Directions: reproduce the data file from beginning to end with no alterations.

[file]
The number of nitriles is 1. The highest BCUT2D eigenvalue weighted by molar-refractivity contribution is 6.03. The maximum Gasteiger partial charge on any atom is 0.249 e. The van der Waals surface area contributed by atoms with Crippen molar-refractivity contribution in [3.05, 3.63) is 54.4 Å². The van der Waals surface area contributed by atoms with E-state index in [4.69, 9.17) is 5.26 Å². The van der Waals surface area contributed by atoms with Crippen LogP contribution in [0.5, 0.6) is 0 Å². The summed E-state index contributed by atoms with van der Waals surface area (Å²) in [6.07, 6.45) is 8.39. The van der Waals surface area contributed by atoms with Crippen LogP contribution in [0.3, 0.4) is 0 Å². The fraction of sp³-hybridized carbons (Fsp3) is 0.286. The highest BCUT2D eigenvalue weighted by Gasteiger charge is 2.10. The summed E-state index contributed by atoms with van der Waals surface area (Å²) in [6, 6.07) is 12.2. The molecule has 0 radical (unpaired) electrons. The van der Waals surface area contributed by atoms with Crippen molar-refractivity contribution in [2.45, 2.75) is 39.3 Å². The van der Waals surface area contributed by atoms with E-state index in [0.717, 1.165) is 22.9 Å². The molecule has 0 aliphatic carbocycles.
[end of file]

The number of nitriles is 1. The highest BCUT2D eigenvalue weighted by molar-refractivity contribution is 6.03. The maximum Gasteiger partial charge on any atom is 0.249 e. The van der Waals surface area contributed by atoms with Crippen molar-refractivity contribution in [3.05, 3.63) is 54.4 Å². The van der Waals surface area contributed by atoms with E-state index in [4.69, 9.17) is 5.26 Å². The van der Waals surface area contributed by atoms with Crippen LogP contribution in [0.5, 0.6) is 0 Å². The summed E-state index contributed by atoms with van der Waals surface area (Å²) in [6.07, 6.45) is 8.39. The van der Waals surface area contributed by atoms with Crippen LogP contribution in [0.3, 0.4) is 0 Å². The fraction of sp³-hybridized carbons (Fsp3) is 0.286. The highest BCUT2D eigenvalue weighted by Gasteiger charge is 2.10. The summed E-state index contributed by atoms with van der Waals surface area (Å²) in [6, 6.07) is 12.2. The molecule has 0 radical (unpaired) electrons. The van der Waals surface area contributed by atoms with Crippen molar-refractivity contribution in [2.45, 2.75) is 39.3 Å². The van der Waals surface area contributed by atoms with E-state index in [0.717, 1.165) is 22.9 Å². The molecule has 0 aliphatic carbocycles.